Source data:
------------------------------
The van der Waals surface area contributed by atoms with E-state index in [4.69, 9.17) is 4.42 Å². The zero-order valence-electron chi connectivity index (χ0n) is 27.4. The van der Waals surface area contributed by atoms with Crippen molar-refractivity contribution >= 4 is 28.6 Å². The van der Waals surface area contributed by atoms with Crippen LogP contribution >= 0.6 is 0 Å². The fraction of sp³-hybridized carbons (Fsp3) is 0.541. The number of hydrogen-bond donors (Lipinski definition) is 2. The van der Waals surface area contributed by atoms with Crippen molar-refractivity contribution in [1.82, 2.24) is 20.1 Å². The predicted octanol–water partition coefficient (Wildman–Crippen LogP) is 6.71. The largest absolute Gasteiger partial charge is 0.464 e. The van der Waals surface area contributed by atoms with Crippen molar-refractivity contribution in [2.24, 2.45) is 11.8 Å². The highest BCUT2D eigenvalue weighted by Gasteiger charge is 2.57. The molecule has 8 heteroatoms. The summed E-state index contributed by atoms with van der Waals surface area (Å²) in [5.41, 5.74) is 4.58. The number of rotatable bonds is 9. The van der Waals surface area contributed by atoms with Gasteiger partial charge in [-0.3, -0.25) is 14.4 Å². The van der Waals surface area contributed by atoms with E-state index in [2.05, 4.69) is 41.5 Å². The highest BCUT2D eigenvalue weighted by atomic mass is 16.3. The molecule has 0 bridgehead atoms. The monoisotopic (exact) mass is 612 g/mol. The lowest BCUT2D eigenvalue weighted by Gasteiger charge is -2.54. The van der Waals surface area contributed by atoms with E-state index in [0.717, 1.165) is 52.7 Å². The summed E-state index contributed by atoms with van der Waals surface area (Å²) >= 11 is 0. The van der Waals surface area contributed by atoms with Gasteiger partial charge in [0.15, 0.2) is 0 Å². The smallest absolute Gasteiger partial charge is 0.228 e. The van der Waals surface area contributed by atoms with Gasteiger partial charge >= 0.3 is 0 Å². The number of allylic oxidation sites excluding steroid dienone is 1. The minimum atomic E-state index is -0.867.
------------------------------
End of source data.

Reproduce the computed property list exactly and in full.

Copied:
The van der Waals surface area contributed by atoms with E-state index in [4.69, 9.17) is 4.42 Å². The zero-order valence-electron chi connectivity index (χ0n) is 27.4. The van der Waals surface area contributed by atoms with Crippen molar-refractivity contribution >= 4 is 28.6 Å². The van der Waals surface area contributed by atoms with Crippen LogP contribution >= 0.6 is 0 Å². The fraction of sp³-hybridized carbons (Fsp3) is 0.541. The number of hydrogen-bond donors (Lipinski definition) is 2. The van der Waals surface area contributed by atoms with Crippen molar-refractivity contribution in [1.82, 2.24) is 20.1 Å². The predicted octanol–water partition coefficient (Wildman–Crippen LogP) is 6.71. The largest absolute Gasteiger partial charge is 0.464 e. The van der Waals surface area contributed by atoms with Crippen molar-refractivity contribution in [2.24, 2.45) is 11.8 Å². The highest BCUT2D eigenvalue weighted by Gasteiger charge is 2.57. The molecule has 8 heteroatoms. The summed E-state index contributed by atoms with van der Waals surface area (Å²) in [5.41, 5.74) is 4.58. The number of rotatable bonds is 9. The van der Waals surface area contributed by atoms with Gasteiger partial charge in [-0.3, -0.25) is 14.4 Å². The van der Waals surface area contributed by atoms with E-state index in [2.05, 4.69) is 41.5 Å². The highest BCUT2D eigenvalue weighted by atomic mass is 16.3. The molecule has 0 bridgehead atoms. The monoisotopic (exact) mass is 612 g/mol. The lowest BCUT2D eigenvalue weighted by Gasteiger charge is -2.54. The van der Waals surface area contributed by atoms with E-state index in [0.717, 1.165) is 52.7 Å². The summed E-state index contributed by atoms with van der Waals surface area (Å²) >= 11 is 0. The van der Waals surface area contributed by atoms with Gasteiger partial charge in [0.15, 0.2) is 0 Å². The smallest absolute Gasteiger partial charge is 0.228 e. The van der Waals surface area contributed by atoms with Gasteiger partial charge >= 0.3 is 0 Å². The number of allylic oxidation sites excluding steroid dienone is 1. The minimum atomic E-state index is -0.867.